Whether you’re already a coach or thinking about becoming one, you may have perceptions about coaching, coach training and certification, or the business of coaching that may or may not be true.
A myth, as defined by the Merriam-Webster dictionary, is “a popular belief or tradition that has grown up around something or someone.”
For instance, you may have heard the story about the women who cut off the ends of the ham before she baked it. Her husband asked her why she did it that way and she replied “that’s the way my mother did it.” When she asked her mother why she cut the ends off the ham, her mother said “my pan was too small so I had to cut off the ends to make it fit.”
The Cost of Believing a Myth…
If you believe a statement or way of doing things is based in fact or truth, when it’s actually a myth, you may follow a less than optimal way of doing something. If you don’t question the statement or way, you may use it as an excuse for why you can’t do something.
For example, if you think you’re too young or too old to be a coach, you may let that stop you from exploring the profession further. If you believe the first myth, listed below, you may be disappointed or think you’re a failure if you don’t build your business quickly, quit your job prematurely, or budget inappropriately.
Three Myths About Becoming a Coach:
1. I just have to hang my ‘coaching’ shingle out and my business will fill up quickly.
This may be true for Oprah, Ellen and other famous people with huge followings or for marketing and sales experts, but not for the average person. Coaching is a business. According to Industry Canada1, 85.3% of micro-enterprises (1-4 employees) created in 2001 survived for three years and 70.4% survived for 5 years. However, only 55% of businesses started in 2001 with revenues less than $30,000 survived three years. The U.S. Small Business Administration2 states that “two-thirds of new employer firms survive at least two years.”
Coach and author Stephen Fairley interviewed 300 coaches in order to write his book “Getting Started in Personal and Executive Coaching.” He found that 73% of new coaches made less than $10,000 in their first year, which makes the above statistics more sobering.
Most businesses fail due to lack of money, lack of management experience and lack of planning3. If you’re serious about earning a living with your own coaching business, you need to learn how to operate a successful business – including sales and marketing – or find someone to do that for you. This is especially true for those who have been an employee receiving a steady paycheck in exchange for working a set number of hours from an employer. Self-employment is a vastly different mindset.
2. A coach training school will teach me everything I need to know about building a thriving practice.
The amount and depth of practice building instruction and support you will receive from a coach training school varies. Some schools focus mainly on teaching and supporting you to master the skills of coaching while others focus equally on teaching coaching and business building skills. Even if you choose an ICF accredited coach training program, you need to figure out which ones offer the level of practice building components or modules you need.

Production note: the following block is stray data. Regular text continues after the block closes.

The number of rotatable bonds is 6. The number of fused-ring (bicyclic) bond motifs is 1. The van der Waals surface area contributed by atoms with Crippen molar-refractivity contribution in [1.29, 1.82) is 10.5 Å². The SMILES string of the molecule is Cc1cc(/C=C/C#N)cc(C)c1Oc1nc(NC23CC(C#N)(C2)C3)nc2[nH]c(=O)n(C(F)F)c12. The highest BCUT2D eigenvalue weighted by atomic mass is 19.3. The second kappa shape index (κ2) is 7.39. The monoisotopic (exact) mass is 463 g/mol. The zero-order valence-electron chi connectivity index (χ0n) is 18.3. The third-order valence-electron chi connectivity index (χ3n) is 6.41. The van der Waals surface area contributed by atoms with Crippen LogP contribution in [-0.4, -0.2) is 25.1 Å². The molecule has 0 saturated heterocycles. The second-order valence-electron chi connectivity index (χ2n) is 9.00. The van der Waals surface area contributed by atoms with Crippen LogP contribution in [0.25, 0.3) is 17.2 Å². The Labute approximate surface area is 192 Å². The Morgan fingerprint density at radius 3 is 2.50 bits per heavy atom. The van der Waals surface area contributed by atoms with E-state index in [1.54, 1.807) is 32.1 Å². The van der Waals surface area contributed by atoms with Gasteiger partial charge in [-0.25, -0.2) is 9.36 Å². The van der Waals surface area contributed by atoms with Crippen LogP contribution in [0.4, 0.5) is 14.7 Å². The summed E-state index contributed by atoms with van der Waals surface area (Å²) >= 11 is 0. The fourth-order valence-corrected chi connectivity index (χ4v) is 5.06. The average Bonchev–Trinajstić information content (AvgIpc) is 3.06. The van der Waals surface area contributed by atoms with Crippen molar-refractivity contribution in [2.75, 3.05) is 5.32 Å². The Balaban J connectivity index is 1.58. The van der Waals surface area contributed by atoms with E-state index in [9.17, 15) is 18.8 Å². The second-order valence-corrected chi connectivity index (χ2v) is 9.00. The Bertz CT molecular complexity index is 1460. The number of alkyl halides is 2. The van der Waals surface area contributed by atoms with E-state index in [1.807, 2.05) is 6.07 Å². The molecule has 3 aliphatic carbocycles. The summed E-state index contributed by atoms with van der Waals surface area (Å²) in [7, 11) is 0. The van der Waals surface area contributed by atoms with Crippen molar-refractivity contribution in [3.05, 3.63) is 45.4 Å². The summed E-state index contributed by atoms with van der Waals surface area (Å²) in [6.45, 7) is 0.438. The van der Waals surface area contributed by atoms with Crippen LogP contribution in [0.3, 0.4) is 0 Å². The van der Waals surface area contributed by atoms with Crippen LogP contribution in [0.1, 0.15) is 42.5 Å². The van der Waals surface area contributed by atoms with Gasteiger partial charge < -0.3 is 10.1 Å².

If you’re set on taking a coach training program that does not offer sufficient business building instruction or support, figure out an alternative way of learning the business side of things. You may be able to find local programs via the school board or college. Many entrepreneurs, including coaches, offer business building programs. If you choose the latter, find out if the leader built a profitable business outside the “teaching entrepreneurs and coaches how to build a business” niche first.
3. I need to complete a coach training program before I can start coaching.
There are no current regulations requiring you to have coach training or certification in order to coach. However, clients come to you to get results. Learning and mastering coaching skills can help you support your clients more effectively.
Most coach training schools encourage you to start coaching right away so you can practice what you just learned. You coach as you learn. Take a coaching course and use the skills you learn with your clients. Then take the next coaching course and use those skills with your clients.
These are three common myths about coaching. If you have any perceptions about becoming a coach or building a coaching business, question them to find out if they’re true.
1. Key Small Business Statistics – January 2009
2. U.S. Small Business Administration – FAQ’s (#7)
3. Five Creative Ways to Start a New Small Business in a Turbulent Economy (PDF)
In so many ways I have been coaching professionally for years and years, but without compensation. Obviously, I would like to have the certification to hang outside of a door but at this point in my life, my primary question is marketing myself. I do equally well in large settings (seminars) and in small groups/one on one but I am not sure how to get my foot in the door. Any suggestions? I would just love the opportunity to coop/piggyback on someone else’s seminar just for the experience.
Training and certification may teach you skills to enable you to be a better coach, but you still have to market yourself. Giving presentations to small and/or large groups is one way coaches can choose to promote their expertise and services. Instead of reinventing the wheel, learning from someone who is successful using that strategy is a great idea.
One way to find coaches in your area is to go to the websites of the International Coach Federation or a coach training school and find a local branch. Then attend a meeting and find someone (or a coach who knows someone) who is successfully getting clients by presenting to groups. You could also use the ‘find a coach’ features on these sites and find local coaches who do this as well.
Hope that helps.